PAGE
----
Once all pieces are ironed on to the fabric, I cut about 1/8 inch around the shapes and used a normal glue stick to fold over the edges and pushed them down nice and sharp with a cuticle stick.

Once all pieces of an animal were completed, with a bit of help from a light-box and some Elmer's school glue, I put the shapes together to make some very cute looking, yet faceless, farm animals.
As this quilt has nine panels, this first stage took ages. The bigger pieces were quite easy, but the smaller ones were really tedious and my fingers would get covered in glue. It's really important to iron, between two ironing sheets, each individual applique piece and again once they're been put together to seal any glue. What makes this technique quite easy, is a bit of forward planning to ensure you DON'T fold over the edge when a piece will be under another. It only took one animal for me to get into the swing of things and I was on a roll after that.

Next step: Sewing it all together. Stand by!

Thursday, 8 November 2012

Can I be an Eco-Mum?? Modern Cloth Nappy Discussion

I knew even before I was pregnant with Jack that I wanted to use cloth nappies. I must have come across a webpage or maybe an article in a magazine about the concept of 'modern cloth nappies'. A little further research and I was hooked. Gone are the days of pins and huge squares of terry-towling. Modern cloth nappies are user friendly and oh so trendy. I was also very interested to learn that with today's water efficient washing machines, washing a cloth nappy for the two or so years a baby will wear them, still uses less water than is used in the fabrication of one disposable nappy.

I would never call myself a 'greenie', but I do like to do what I can to be environmentally friendly. I always recycle and having grown up in Australia, I have a good appreciation of water conservation. Having said that, the thought of nappies buckets and having to soak smelly nappies everyday in smelly bleaches gets a massive thumbs down. So, with a bit of help from my mum, we hit the forums and internet sites and came up with a great pattern, some excellent fabric and ultimately - a really great product. Also, by sewing them ourselves, the price worked out to be about $5.50 per nappy - a lot cheaper than some of the commercial brands. The patterns are available free on the net and with a bit of hunting, you can get a good deal on the materials and notions.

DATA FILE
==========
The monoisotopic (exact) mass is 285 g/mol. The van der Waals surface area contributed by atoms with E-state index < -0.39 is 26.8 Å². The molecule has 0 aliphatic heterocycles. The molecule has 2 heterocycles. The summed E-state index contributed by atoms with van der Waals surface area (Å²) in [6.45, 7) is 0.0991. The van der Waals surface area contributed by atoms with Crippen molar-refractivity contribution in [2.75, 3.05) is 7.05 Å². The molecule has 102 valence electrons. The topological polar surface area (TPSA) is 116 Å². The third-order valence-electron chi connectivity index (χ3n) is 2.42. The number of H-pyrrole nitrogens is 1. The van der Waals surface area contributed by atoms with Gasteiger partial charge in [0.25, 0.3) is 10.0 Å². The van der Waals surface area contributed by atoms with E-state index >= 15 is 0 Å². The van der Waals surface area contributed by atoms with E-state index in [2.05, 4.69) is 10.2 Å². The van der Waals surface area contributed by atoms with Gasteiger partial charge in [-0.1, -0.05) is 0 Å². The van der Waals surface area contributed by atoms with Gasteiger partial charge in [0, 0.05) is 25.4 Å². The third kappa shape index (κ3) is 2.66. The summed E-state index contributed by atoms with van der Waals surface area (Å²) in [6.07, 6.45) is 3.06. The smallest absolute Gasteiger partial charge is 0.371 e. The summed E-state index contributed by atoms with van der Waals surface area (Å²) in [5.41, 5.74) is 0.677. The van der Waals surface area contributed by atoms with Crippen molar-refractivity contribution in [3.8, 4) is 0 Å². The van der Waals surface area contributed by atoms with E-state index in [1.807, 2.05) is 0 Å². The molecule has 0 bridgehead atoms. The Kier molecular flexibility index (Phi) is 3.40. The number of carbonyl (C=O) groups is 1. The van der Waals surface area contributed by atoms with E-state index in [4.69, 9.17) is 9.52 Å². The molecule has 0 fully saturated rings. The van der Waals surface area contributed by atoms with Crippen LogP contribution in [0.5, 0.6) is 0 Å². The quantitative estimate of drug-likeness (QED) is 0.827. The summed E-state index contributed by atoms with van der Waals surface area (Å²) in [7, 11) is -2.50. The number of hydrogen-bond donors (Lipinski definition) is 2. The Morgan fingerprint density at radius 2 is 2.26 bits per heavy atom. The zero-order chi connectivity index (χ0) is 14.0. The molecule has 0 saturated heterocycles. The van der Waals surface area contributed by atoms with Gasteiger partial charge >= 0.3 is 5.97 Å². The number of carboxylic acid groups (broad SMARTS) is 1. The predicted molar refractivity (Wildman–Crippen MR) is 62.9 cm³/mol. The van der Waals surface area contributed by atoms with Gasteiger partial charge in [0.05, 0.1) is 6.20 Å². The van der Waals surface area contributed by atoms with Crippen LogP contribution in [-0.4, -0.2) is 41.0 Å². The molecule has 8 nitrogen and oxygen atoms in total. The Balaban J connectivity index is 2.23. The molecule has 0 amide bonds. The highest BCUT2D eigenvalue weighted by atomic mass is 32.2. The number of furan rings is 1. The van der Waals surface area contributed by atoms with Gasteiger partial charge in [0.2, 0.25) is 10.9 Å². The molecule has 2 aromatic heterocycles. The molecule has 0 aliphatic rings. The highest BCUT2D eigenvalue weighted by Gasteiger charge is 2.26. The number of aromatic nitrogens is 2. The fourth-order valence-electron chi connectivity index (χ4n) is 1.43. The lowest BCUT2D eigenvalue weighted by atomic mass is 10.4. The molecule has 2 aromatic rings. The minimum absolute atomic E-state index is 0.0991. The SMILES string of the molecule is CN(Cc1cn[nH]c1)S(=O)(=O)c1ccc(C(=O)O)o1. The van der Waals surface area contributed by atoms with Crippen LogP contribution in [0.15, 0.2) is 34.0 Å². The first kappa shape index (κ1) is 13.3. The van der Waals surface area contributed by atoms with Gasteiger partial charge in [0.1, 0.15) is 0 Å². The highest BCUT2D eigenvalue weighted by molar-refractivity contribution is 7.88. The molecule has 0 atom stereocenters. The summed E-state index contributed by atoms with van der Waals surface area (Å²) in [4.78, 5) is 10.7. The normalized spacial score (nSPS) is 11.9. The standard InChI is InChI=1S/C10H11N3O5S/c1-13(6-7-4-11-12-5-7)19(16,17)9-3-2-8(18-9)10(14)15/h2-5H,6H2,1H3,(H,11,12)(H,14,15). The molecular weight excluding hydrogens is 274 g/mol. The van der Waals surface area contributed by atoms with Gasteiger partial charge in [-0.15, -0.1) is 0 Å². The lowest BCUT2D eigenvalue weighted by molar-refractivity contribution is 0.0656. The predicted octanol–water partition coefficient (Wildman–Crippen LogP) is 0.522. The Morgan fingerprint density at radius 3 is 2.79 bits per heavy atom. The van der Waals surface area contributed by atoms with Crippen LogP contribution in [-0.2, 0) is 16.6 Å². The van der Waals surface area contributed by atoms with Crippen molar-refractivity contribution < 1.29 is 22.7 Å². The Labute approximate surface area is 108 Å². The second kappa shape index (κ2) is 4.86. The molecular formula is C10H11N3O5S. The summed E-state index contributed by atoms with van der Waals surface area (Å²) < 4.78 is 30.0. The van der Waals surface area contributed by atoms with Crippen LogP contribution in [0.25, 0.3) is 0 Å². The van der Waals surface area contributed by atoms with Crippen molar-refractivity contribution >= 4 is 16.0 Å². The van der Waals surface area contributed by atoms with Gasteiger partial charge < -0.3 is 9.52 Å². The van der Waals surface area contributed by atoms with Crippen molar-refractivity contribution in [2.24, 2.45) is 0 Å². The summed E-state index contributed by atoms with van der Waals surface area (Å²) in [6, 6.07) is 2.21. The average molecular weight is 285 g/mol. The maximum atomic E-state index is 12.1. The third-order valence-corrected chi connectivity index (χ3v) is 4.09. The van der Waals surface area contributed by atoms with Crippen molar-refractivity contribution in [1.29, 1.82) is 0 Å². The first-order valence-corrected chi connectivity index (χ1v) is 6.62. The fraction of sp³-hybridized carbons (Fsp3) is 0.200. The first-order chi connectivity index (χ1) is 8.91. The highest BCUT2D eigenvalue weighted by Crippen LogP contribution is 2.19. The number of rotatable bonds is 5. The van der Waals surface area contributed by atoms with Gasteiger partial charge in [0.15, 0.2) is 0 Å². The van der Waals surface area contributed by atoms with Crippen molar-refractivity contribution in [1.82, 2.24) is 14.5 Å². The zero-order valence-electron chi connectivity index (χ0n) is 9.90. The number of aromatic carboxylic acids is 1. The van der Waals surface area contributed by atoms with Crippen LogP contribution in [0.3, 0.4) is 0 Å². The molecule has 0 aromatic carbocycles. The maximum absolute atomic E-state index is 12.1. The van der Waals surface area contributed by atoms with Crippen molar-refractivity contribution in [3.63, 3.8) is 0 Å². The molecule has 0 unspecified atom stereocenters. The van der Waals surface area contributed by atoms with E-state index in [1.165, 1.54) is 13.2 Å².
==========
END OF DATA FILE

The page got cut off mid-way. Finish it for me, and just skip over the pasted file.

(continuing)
Here is the pattern and instructions:
http://www.thenappynetwork.org.nz/images/Wee%20Weka%20SML%20Fitted%20SM%20Pocket.pdf

We used velcro rather than press studs as we thought it would be quicker. We got fabric and other supplies from a few sites. These two were the best in Australia.
http://nappiescovered.com.au
http://gbau.com.au

How they work
The outside shell is made of PUL which is a coated, water tight fabric that comes in all sorts of awesome designs.
The inside shell is microsuede which doesn't hold liquid so there is no moisture touching the baby's skin, preventing nappy rash.
We made the absorbent inserts from Bamboo/organic cotton. The bamboo has natural anti-bacterial properties and washes up really well.
You need to use environmentally friendly washing liquid and NO FABRIC SOFTENER.

Pros

  • The cost of disposable nappies can be quite substantial over the life of a baby. To make enough nappies to get me through two children cost about $350.
  • No soaking - it ruins the integrity of the fabrics. Nappies come straight off baby and go into the washing machine (with some rinsing if a particularly dirty nappy). I thought they may stain, but even really yucky baby poos wash out, especially if you can rinse them relatively quickly.
  • Much nicer on Jack's skin, especially as he is prone to eczema. 
  • Not smelly - I hate, hate, hate how disposable nappies smell - even if they're just wet.
  • Makes me feel good that I'm doing something to stop putting hundreds of disposable nappies into land fill. 


Cons

  • Leakage - up until the 8 week mark, Jack was just a bit too small for the nappies. We worked out different ways of folding the insert to fix any leakage and have made booster panels for nighttime etc. 
  • You have to be disciplined with doing washing every day. I have no problem with this, especially with all the other things that need washing with a baby. It became routine very quickly.